Remarks by State Representative Brian Hubbell:
Thank you. At this point in my life and political career, I am normously grateful to today’s organizers for the invitation to speak as an ally to the youth movement at this extraordinary event.
in that role, I’ll begin by recapping the extraordinarily alarming changes that have happened within my generation’s lifetime:
Sixty years ago, back in the heart of the industrial age, collectively we sent 8 billion tons of fossil fuel emissions into the earth’s atmosphere — and assumed those emissions were merely a stable artifact of modern world.
Forty years ago, in a decade that opened with the first earth day and the emergence of the modern environmental movement — a decade which was punctuated by two oil crises — a decade which prompted my colleagues and I at MIT — along with many others — to research and develop new systems of renewable energy and building efficiency — our collective annual climate emissions more than doubled from 8 million tons to 20.
Even after a concerted national effort to reduce energy consumption — by the hot summer of 1988 — during which James Hansen from NASA first provided the Congress with evidence that climate change was already underway — annual global emissions had climbed to 22 billion tons.
And, even after science established both the phenomenon of climate change and its imminent threat, in the subsequent 30 years, global emissions have quadrupled from the 8 billion tons of the 1950s to the remarkable current level of 35 billion tons each year.
One hard consequence of this is that atmospheric carbon levels which previously had been stable over the full course of human history — in one single lifetime have grown from 300 parts per million in the mid 20th century to the current level of well over 400 ppm.
And current evidence now shows that in that same single lifetime, earth’s average temperature has already increased by nearly a degree.
With no apparent unifying public plan, we now understand that we risk losing the possibility of containing climate change within the boundaries of even two degrees — with all the environmental and civil uncertainty that even that represents — and we understand that, without radical change, we may face catastrophic prospects of a three degrees, four degrees, and possibly even five degrees.
For thirty years now, we have encountered the same sequence of obstructing arguments:
1) Climate change is a matter of ideological belief and not incontrovertible science.
2) And when we destroy that argument with the evidence of incontrovertible science, the argument shifts to allow that climate change may indeed be happening but that it is part of a natural cycle rather than the immediate consequence of modern human activity.
3) And when we demonstrate that denial of human responsibility can only be supported by the gross innumeracy of conflating events within a single modern human lifetime with changes that occurred over millions of years of geological time and still resulted in catastrophic extinctions of large orders of natural life — we are returned to the most pernicious counterargument of all: that maybe climate change is happening — and maybe humans are indeed responsible — but that the challenge of making substantive change is too complicated — too daunting — and too fraught with economic disruption for us to collectively engage.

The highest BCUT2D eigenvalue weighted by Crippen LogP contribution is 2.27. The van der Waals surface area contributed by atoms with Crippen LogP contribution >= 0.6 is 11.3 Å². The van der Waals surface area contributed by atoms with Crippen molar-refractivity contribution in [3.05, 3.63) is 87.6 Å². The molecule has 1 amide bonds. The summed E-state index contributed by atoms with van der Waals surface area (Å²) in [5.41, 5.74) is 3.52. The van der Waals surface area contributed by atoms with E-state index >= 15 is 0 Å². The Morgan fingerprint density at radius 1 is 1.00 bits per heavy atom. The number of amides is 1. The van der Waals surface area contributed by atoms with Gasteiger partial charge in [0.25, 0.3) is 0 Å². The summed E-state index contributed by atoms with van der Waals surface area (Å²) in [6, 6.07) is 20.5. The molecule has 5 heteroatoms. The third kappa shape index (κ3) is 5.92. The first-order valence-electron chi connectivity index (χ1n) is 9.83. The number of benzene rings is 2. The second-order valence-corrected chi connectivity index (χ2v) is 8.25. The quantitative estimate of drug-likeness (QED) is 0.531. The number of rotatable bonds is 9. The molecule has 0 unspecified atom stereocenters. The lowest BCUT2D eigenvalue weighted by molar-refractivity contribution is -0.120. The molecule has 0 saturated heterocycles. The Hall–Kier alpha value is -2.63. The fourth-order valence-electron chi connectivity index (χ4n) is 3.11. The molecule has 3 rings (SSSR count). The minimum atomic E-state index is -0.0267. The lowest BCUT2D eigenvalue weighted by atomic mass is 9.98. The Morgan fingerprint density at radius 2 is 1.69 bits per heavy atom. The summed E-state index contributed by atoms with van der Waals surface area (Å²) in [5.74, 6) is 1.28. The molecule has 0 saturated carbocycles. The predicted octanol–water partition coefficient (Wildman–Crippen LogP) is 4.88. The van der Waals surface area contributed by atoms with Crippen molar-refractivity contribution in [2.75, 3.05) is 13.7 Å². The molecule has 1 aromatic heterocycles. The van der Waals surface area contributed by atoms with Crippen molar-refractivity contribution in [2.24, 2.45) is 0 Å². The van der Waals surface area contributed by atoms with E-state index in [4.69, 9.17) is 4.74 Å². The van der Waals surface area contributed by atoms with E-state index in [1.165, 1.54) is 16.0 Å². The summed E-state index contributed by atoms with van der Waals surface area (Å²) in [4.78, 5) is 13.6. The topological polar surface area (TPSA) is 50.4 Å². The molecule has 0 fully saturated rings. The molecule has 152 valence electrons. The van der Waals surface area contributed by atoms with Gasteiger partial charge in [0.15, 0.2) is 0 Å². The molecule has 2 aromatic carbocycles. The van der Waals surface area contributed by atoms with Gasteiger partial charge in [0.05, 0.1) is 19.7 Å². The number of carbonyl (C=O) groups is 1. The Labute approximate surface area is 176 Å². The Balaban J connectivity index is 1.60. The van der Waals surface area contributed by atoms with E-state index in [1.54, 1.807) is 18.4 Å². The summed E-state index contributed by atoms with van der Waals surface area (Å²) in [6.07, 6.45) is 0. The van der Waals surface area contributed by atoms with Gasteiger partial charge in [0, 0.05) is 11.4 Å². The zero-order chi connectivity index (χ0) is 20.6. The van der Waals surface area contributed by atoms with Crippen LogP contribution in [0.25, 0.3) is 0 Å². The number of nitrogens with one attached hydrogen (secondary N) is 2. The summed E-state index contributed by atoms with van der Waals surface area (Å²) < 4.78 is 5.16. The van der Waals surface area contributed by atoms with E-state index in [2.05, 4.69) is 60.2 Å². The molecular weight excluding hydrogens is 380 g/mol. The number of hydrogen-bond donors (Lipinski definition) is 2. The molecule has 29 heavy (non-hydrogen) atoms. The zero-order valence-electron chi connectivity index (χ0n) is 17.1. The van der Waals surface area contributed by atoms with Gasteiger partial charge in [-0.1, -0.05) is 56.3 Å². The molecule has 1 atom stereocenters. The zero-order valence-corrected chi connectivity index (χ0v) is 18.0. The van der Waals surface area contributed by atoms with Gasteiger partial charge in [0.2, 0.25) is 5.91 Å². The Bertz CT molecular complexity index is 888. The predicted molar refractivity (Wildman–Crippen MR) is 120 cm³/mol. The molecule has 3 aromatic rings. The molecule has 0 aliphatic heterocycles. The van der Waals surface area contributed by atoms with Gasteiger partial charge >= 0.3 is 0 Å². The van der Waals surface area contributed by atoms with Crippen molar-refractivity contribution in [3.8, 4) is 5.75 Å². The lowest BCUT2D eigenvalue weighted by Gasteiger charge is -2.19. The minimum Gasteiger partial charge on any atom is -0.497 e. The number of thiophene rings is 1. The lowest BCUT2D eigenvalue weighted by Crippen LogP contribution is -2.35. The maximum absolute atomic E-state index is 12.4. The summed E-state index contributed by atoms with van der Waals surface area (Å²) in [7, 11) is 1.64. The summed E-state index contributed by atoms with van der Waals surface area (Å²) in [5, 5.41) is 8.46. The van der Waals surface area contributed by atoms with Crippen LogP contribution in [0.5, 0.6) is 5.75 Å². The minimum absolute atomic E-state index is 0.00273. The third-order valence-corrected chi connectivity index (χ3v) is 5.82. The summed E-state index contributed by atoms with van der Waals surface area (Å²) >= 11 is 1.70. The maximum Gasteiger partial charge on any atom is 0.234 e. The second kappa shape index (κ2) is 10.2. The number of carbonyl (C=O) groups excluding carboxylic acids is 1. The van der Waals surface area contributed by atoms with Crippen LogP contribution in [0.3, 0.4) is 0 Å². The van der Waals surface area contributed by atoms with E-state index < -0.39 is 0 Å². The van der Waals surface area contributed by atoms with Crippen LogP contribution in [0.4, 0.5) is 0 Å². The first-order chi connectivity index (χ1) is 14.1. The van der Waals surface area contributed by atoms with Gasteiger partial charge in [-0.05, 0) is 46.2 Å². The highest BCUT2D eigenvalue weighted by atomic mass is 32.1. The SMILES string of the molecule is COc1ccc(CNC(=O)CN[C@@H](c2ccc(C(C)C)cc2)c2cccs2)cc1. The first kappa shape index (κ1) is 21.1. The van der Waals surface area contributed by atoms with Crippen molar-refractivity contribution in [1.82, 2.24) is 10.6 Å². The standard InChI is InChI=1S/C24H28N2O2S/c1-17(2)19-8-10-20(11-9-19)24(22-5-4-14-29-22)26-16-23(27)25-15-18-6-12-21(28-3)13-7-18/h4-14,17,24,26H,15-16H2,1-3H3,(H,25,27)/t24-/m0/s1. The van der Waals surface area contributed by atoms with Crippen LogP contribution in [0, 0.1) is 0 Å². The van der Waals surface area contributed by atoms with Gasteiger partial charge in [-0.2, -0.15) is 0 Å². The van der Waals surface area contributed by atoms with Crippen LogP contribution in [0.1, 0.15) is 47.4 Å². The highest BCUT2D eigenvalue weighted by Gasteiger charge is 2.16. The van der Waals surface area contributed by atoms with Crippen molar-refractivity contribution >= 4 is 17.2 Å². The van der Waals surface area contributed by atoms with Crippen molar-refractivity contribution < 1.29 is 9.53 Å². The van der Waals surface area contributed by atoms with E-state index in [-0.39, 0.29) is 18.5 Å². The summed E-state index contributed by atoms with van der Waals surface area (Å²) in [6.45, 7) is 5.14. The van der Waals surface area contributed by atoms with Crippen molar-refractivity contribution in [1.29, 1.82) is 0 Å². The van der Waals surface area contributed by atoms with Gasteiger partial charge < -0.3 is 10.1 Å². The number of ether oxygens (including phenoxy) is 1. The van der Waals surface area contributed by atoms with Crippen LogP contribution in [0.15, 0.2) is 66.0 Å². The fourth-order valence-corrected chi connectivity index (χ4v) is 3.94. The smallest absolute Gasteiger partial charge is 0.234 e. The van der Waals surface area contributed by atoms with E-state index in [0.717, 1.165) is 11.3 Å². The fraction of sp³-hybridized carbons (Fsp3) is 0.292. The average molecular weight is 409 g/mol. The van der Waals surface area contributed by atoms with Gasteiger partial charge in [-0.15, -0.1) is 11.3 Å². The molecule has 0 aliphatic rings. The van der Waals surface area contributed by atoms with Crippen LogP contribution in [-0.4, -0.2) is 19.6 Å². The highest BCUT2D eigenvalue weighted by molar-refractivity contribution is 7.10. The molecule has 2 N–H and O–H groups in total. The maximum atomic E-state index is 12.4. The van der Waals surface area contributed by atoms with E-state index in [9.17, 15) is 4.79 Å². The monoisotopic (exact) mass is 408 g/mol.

So, as you here all well understand — the existential question that is before us is: When is the prospect of imminent disaster sufficient to drive collective change? At what point are we moved to real action?
From where I sit in the arena of public policy making, I want to report to you — with some confidence — that moment is right here and right now.
Even In the halls of the state house, this moment feels different. As evidence I offer this:
With the energy, dedication and advocacy from youth on this island, over the past three years MDI has seen broad installations of solar power — exemplified by the dedication this week at MDI High School of a student-initiated project,f the largest solar array on a school.
Directly following from a meeting in this town negotiated by youth on this island, our state’s governor, Janet Mills, was persuaded to make climate action a central policy goal at her inauguration.
With the aid and advocacy of youth on this island, the Maine legislature this spring passed an initiative which directs the state to triple its capacity for renewable energy generation by 2030.
Stemming directly from the advocacy and direct testimony of youth on this island, Maine now has a comprehensive process to reach the truly ambitious 30-year goals for comprehensive emissions reductions that we need to do our share in effectively combating the global challenge of climate change.
As a direct result of this meaningful youth advocacy and engagement, having a central seat in that process is my friend and now Maine Climate Council colleague is Ania Wright who continues to work tirelessly to ensure that youth collectively have a strong voice in driving real change.
This is indeed how change happens.
Under the initiative of Climate to Thrive, MDI has served the state as an example of what’s regionally possible in order to respond with climate action.
MDI students in particular are leaders in the emerging global movement of intelligent, articulate, effective, and politically astute youth voices.
As youth from MDI have served to catalyze change in Augusta, now we in Maine must serve as an example for the country and the world.
Together, we know the moment is here, today. Together, as an island and as a state, I have never been more hopeful that we in fact can do — and will do — as we all know we must.